These are some PAI reporting best practices and challenges - according to three experts
During our recent webinar we dived deep the main challenges investors face in regards to PAI reporting alongside Blandine Machabert, Head of Impact at RAISE Impact, and Danielle Cohen Henriquez, Managing Consultant for Sustainable Finance at South Pole, and Benjamin Howard-Cooper, Head of Sustainable Finance at Briink. Here are some key takeaways.
Mar 28, 2023
With reporting deadlines rapidly approaching, there’s limited time left for investors to get up to speed on reporting portfolio Principal Adverse Impact (PAI) indicators. In a recent webinar, we discussed the main PAI reporting challenges faced by private market investors. The webinar was moderated by Benjamin Howard-Cooper, Head of Sustainable Finance at Briink and featured the participation of Blandine Machabert, Head of Impact at RAISE, and Danielle Cohen Henriquez, Managing Consultant for Sustainable Finance at South Pole.
What are PAIs, and how do they relate to ESG reporting obligations?
The SFDR mandates’ Financial Market Participants (FMPs), including investment firms, asset managers, insurance companies, and pension funds to disclose their sustainability practices and policies, including their impact on the environment and society through PAI indicators. The regulation is designed to ensure that investments that classify themselves as “green” or otherwise sustainable are actually delivering on those promises in the construction of the portfolio. Before the SFDR, it was difficult to compare the sustainability profile of different financial products given a lack of standard lexicon or data points used to measure and assess.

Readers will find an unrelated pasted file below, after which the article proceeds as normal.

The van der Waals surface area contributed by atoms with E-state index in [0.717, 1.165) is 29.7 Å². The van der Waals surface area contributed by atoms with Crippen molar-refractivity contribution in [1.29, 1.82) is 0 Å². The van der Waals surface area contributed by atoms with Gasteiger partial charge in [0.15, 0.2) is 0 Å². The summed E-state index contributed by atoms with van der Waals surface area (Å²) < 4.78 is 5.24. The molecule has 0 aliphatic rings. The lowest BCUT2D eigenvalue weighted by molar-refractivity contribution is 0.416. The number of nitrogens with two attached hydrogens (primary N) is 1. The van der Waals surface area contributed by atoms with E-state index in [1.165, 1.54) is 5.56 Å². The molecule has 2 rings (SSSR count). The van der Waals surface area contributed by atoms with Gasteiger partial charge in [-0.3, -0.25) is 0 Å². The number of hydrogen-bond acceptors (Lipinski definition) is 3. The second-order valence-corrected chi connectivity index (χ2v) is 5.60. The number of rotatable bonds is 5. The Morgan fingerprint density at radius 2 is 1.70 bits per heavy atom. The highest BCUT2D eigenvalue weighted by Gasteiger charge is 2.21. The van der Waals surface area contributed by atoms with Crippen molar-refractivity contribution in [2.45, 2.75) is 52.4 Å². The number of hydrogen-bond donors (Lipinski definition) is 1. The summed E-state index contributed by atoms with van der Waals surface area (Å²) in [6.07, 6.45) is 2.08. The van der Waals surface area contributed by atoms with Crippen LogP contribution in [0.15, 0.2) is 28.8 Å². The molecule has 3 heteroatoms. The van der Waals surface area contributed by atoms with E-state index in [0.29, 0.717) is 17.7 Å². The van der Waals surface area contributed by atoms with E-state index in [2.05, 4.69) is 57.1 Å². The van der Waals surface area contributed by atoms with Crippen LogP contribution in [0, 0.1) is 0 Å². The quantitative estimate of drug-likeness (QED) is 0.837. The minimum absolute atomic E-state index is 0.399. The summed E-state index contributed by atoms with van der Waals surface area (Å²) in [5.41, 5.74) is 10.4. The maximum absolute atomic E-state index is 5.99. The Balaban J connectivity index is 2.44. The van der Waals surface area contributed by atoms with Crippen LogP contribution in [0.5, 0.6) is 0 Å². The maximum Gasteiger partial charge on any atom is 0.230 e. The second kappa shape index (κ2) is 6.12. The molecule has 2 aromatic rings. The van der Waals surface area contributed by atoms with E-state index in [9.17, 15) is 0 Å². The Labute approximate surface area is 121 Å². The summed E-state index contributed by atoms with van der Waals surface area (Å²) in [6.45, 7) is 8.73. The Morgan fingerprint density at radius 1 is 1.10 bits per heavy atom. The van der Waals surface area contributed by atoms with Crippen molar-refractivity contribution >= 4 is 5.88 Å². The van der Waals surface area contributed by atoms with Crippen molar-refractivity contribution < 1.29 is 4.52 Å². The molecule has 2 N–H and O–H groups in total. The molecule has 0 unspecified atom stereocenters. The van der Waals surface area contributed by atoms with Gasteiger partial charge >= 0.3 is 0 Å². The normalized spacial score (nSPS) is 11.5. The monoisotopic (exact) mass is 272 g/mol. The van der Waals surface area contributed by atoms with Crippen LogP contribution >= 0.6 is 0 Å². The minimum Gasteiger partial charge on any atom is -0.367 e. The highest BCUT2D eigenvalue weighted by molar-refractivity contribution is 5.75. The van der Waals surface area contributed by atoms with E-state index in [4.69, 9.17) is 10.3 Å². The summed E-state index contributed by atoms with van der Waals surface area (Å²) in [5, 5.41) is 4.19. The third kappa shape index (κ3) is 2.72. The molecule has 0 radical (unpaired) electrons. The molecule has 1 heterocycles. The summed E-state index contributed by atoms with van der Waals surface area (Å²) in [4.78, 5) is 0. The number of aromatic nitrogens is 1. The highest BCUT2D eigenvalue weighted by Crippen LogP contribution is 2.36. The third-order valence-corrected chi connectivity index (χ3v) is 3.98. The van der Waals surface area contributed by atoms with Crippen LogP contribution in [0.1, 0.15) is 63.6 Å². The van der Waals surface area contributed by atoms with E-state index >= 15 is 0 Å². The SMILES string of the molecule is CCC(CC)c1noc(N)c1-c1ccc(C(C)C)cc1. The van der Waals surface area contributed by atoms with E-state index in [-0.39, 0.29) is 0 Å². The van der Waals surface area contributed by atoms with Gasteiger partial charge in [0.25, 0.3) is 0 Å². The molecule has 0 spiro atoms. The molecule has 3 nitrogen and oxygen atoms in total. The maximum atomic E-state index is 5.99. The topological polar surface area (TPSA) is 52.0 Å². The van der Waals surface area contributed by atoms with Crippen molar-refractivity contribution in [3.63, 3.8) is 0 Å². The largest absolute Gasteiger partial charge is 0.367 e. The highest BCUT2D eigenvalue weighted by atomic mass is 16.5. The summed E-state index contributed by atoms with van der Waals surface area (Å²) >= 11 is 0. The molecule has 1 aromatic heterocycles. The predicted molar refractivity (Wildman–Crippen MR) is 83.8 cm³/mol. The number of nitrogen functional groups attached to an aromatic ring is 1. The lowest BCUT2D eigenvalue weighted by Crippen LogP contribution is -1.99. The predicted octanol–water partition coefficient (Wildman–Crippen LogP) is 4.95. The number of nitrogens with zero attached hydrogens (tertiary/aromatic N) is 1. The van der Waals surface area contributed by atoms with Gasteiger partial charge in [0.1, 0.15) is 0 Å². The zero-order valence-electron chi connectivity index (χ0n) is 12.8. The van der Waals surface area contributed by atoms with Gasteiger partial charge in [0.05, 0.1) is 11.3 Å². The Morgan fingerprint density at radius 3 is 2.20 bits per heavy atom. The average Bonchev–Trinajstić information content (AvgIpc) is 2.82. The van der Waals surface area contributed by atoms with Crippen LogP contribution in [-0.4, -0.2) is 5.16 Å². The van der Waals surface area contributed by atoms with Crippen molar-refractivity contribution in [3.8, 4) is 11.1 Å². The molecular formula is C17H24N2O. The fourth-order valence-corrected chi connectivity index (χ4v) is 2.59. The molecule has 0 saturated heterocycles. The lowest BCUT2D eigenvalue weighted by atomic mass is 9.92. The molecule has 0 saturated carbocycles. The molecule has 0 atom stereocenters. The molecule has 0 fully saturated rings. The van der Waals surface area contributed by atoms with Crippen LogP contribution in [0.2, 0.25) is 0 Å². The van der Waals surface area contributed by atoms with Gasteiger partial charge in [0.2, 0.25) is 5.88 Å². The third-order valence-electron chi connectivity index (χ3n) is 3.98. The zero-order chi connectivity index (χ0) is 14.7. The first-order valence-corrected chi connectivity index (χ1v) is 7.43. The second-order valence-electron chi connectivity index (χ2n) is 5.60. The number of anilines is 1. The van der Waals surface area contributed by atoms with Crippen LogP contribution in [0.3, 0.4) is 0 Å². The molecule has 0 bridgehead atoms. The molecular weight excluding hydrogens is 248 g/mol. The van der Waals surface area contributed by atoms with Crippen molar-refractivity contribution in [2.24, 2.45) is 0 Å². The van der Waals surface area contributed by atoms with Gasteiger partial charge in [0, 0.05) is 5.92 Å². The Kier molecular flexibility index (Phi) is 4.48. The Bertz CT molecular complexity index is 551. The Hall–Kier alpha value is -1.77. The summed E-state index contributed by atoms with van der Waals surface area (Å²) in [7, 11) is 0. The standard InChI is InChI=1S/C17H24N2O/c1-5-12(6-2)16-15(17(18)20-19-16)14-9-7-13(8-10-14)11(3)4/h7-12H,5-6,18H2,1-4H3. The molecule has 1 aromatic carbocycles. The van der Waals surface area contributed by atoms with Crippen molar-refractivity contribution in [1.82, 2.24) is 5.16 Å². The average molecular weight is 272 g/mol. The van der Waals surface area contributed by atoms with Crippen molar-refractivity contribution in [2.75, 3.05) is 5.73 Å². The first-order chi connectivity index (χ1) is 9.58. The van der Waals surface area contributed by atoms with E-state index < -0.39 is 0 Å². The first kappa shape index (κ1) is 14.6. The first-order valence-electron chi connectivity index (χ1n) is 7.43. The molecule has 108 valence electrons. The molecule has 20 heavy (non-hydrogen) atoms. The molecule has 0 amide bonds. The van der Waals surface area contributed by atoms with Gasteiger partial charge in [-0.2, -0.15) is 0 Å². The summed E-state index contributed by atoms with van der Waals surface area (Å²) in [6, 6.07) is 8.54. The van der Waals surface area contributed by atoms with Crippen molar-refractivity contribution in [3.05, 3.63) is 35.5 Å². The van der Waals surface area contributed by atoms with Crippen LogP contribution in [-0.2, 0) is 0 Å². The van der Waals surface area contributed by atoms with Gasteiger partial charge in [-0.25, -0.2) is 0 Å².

PAIs listed in the regulation include 18 mandatory and 46 additional indicators around environment and social issues, including specific factors relevant for investments in sovereigns and supranationals, as well as real estate assets. Accordingly, FMPs are expected to provide information on all mandatory indicators, as well as one or more additional environment-related indicators and one or more additional indicators on social issues.
In the webinar, Blandine Machabert shared more details on how RAISE integrates PAIs into its investment process. RAISE is a France-based private equity impact investment fund that manages €260m. RAISE is a market leader in the integration of ESG and impact considerations into its investment strategy. The fund follows an advanced and rigorous approach to collecting ESG data, including PAIs, from its portfolio companies.